Saturday, October 01, 2016

See What You See

Job answered the LORD and said: I know that you can do all things, and that no purpose of yours can be hindered. I have dealt with great things that I do not understand; things too wonderful for me, which I cannot know. I had heard of you by word of mouth, but now my eye has seen you. Therefore, I disown what I have said, and repent in dust and ashes. Job 42:1-3

Nevertheless, do not rejoice because the spirits are subject to you, but rejoice because your names are written in heaven.”  Turning to the disciples in private he said, “Blessed are the eyes that see what you see. For I say to you, many prophets and kings desired to see what you see, but did not see it, and to hear what you hear, but did not hear it.” Luke 10:23-24

"I will seek out a means of getting to Heaven by a little way—very short and very straight, a little way that is wholly new. We live in an age of inventions; nowadays the rich need not trouble to climb the stairs, they have lifts instead. Well, I mean to try and find a lift by which I may be raised unto God, for I am too tiny to climb the steep stairway of perfection. […] Thine Arms, then, O Jesus, are the lift which must raise me up even unto Heaven. To get there I need not grow; on the contrary, I must remain little, I must become still less.” (Le Petite Voie – The Little Way of Saint Thérèse)

Was Job the model for the Parable of the Prodigal Son?  Perhaps.  In his comments delivered directly to the Lord, Job publicly repents for his past indiscretions and is rewarded – not with a gold ring and a fatted calf – with “fourteen thousand sheep, six thousand camels, a thousand yoke of oxen, and a thousand she-asses. And he had seven sons and three daughters.” Although Job’s descent was not self-inflicted, Job ultimately changed the direction in which he sought happiness.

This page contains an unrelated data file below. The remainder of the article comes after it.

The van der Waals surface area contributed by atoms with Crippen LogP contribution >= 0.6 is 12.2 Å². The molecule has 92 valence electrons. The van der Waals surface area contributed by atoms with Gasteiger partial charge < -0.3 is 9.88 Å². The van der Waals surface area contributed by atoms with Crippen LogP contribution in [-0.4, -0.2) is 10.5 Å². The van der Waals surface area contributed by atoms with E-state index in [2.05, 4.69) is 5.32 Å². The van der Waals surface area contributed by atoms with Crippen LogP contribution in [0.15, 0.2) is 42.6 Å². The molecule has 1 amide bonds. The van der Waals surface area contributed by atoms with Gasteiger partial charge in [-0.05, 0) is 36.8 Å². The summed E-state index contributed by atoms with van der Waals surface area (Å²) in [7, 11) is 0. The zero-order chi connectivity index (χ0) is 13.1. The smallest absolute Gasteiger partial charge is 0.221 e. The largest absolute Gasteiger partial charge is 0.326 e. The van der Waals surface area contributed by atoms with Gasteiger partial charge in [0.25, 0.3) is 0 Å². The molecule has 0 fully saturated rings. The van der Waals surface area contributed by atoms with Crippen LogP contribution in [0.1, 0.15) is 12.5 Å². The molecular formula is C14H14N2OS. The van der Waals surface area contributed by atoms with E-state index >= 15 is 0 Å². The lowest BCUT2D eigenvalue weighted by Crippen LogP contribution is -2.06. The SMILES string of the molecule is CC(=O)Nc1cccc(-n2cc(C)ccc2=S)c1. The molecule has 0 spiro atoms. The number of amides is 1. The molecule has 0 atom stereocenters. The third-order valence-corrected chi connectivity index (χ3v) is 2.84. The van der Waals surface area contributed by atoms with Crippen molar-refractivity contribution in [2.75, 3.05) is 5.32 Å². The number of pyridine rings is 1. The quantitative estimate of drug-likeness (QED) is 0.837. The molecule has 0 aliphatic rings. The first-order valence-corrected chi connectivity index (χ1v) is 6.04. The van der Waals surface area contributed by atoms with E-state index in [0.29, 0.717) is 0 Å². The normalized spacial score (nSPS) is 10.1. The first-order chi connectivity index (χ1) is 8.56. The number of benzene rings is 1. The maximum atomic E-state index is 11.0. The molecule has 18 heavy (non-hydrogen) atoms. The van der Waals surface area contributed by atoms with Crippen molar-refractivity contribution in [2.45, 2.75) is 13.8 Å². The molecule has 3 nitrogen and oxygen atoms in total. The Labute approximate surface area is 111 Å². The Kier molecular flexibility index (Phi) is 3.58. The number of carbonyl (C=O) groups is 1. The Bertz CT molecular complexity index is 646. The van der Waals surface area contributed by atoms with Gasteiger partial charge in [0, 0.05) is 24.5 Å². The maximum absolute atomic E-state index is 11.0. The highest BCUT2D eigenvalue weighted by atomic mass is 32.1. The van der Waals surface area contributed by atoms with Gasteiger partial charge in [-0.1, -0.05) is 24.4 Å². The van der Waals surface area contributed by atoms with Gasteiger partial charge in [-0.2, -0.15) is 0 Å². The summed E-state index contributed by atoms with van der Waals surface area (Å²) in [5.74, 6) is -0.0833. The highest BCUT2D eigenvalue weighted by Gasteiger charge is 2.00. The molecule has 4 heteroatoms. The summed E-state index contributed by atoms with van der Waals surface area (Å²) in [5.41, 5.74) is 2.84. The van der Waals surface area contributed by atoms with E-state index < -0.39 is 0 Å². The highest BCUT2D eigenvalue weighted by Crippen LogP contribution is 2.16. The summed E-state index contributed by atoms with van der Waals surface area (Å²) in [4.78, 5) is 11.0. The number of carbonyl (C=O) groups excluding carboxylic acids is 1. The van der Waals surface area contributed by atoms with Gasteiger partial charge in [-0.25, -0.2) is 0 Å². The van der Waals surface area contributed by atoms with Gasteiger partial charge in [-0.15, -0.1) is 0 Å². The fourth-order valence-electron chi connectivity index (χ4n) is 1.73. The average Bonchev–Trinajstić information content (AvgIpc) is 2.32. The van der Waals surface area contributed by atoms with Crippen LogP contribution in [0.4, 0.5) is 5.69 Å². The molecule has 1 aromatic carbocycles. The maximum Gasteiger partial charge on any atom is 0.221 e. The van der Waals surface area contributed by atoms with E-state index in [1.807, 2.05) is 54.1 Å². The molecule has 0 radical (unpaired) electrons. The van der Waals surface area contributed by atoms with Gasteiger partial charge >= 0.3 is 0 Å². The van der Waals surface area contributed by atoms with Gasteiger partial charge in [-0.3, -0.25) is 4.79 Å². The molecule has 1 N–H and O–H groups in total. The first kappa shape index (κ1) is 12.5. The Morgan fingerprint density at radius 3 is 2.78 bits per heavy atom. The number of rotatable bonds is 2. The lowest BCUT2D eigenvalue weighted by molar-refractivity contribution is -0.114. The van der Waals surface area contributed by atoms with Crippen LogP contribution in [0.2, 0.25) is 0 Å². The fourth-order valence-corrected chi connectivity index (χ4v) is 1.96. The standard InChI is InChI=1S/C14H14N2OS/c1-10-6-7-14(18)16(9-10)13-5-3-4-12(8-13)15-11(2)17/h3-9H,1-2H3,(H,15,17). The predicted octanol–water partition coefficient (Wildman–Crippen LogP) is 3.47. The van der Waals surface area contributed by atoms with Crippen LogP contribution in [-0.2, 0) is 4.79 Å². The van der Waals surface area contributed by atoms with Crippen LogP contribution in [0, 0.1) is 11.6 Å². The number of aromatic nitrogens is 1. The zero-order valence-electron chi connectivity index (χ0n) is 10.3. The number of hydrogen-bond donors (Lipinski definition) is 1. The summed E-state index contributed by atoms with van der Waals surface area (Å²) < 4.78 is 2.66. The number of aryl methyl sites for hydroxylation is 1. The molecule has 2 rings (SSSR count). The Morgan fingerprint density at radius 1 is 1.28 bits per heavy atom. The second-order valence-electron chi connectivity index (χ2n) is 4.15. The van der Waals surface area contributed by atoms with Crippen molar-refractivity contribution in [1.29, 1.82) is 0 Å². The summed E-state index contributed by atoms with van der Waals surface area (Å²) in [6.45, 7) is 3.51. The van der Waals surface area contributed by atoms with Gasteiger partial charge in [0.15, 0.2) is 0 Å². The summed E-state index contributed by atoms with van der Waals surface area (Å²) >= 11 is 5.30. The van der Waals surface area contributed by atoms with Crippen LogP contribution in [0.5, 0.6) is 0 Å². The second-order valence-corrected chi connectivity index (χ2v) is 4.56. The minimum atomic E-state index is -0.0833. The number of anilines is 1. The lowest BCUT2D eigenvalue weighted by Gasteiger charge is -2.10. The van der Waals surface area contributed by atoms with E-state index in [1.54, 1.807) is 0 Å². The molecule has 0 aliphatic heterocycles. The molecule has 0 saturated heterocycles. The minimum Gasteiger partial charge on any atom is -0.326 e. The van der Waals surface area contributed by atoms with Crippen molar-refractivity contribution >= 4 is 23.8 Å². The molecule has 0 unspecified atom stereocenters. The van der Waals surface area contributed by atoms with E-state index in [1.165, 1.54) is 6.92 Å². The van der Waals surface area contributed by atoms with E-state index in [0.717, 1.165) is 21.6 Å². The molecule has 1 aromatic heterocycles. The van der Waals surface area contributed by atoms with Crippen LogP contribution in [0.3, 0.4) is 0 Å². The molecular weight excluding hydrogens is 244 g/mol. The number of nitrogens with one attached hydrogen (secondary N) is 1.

This same pivot is what Jesus is witnessing among his followers.  The disciples are returning from their mission and Jesus rejoices “in the Holy Spirit.”  The Spirit of the Lord which had been upon Jesus since his reading in the temple also is now upon the seventy-two.  No longer to they rely solely upon themselves.  They have returned – after taking nothing on the journey – and now know that the secrets of the Father are enough to carry them through their trials and triumphs just as Job changed.  Their salvation is not delivered because “the spirits are subject to [the disciples.]  Rather, Jesus tells them to “rejoice because your names are written in heaven.” 

Jesus is about to upend the law with his condensed set of Two Commandments and illustrate how those new rules are brought to life by the Good Samaritan.  But for now, Jesus is filled with joy at the return of the seventy-two.  He is jubilant that through the experience of mission – where the disciples deprived themselves of material goods – they have made the same progress toward repentance that we see in Job.

The moment and prayer of Thanksgiving that Jesus offers also once again illustrates a central theme we have seen develop in the readings from Luke this liturgical year: radical reversal. As Michael Card points out in Luke: The Gospel of Amazement:

[The theme of radical reversal] helps us to see why those who should don’t, while those who shouldn’t do.  It is because God wants it that way.  Jesus is almost singing, “You have hidden these things from the wise and the learned you have revealed them to infants…because this was Your good pleasure.”  This is an appropriate song coming from a man whose mother once sang, “He has satisfied the hungry with good things and sent the rich away empty” (Luke 1:53).  The world is being turned upside down because the Father wants it that way, and Jesus could not be more joyful at the prospect.  It is a rare moment of light on an otherwise dark journey to Jerusalem.

When has your world been turned upside down? Unemployment?  Illness?  The death of a loved one?  On this Memorial of Saint Thérèse of the Child Jesus, we consider how our lives can be more child-like so that our trust in the arms of the Lord will lift us up no matter what the hardships are that we face.   

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